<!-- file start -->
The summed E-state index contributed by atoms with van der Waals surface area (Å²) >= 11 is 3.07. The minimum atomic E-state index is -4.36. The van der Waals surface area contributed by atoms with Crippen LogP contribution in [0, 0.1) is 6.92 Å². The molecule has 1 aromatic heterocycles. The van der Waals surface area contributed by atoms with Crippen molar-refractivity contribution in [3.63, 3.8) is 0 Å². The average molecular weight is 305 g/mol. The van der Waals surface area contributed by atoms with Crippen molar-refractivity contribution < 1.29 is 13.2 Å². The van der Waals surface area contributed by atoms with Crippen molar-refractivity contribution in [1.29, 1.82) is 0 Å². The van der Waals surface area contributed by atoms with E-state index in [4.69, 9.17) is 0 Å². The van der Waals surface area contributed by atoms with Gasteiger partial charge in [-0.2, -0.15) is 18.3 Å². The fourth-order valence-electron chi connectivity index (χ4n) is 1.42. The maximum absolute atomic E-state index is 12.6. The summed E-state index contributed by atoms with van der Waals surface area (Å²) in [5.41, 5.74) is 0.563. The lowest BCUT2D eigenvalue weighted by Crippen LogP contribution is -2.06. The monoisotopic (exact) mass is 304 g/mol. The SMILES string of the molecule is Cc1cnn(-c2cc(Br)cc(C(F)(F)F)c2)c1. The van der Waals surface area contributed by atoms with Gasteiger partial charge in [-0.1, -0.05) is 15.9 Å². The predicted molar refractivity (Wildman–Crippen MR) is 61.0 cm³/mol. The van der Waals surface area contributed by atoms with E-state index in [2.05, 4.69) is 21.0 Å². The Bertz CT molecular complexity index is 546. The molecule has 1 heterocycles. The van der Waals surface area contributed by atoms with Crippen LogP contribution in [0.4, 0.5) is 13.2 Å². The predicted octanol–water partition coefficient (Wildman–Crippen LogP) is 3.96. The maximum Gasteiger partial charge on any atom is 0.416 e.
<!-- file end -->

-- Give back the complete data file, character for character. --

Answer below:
The summed E-state index contributed by atoms with van der Waals surface area (Å²) >= 11 is 3.07. The minimum atomic E-state index is -4.36. The van der Waals surface area contributed by atoms with Crippen LogP contribution in [0, 0.1) is 6.92 Å². The molecule has 1 aromatic heterocycles. The van der Waals surface area contributed by atoms with Crippen molar-refractivity contribution in [3.63, 3.8) is 0 Å². The average molecular weight is 305 g/mol. The van der Waals surface area contributed by atoms with Crippen molar-refractivity contribution < 1.29 is 13.2 Å². The van der Waals surface area contributed by atoms with Crippen molar-refractivity contribution in [1.29, 1.82) is 0 Å². The van der Waals surface area contributed by atoms with E-state index in [4.69, 9.17) is 0 Å². The van der Waals surface area contributed by atoms with Gasteiger partial charge in [-0.2, -0.15) is 18.3 Å². The fourth-order valence-electron chi connectivity index (χ4n) is 1.42. The maximum absolute atomic E-state index is 12.6. The summed E-state index contributed by atoms with van der Waals surface area (Å²) in [5.41, 5.74) is 0.563. The lowest BCUT2D eigenvalue weighted by Crippen LogP contribution is -2.06. The monoisotopic (exact) mass is 304 g/mol. The SMILES string of the molecule is Cc1cnn(-c2cc(Br)cc(C(F)(F)F)c2)c1. The van der Waals surface area contributed by atoms with Gasteiger partial charge in [-0.1, -0.05) is 15.9 Å². The predicted molar refractivity (Wildman–Crippen MR) is 61.0 cm³/mol. The van der Waals surface area contributed by atoms with E-state index in [2.05, 4.69) is 21.0 Å². The Bertz CT molecular complexity index is 546. The molecule has 1 heterocycles. The van der Waals surface area contributed by atoms with Crippen LogP contribution in [0.4, 0.5) is 13.2 Å². The predicted octanol–water partition coefficient (Wildman–Crippen LogP) is 3.96. The maximum Gasteiger partial charge on any atom is 0.416 e.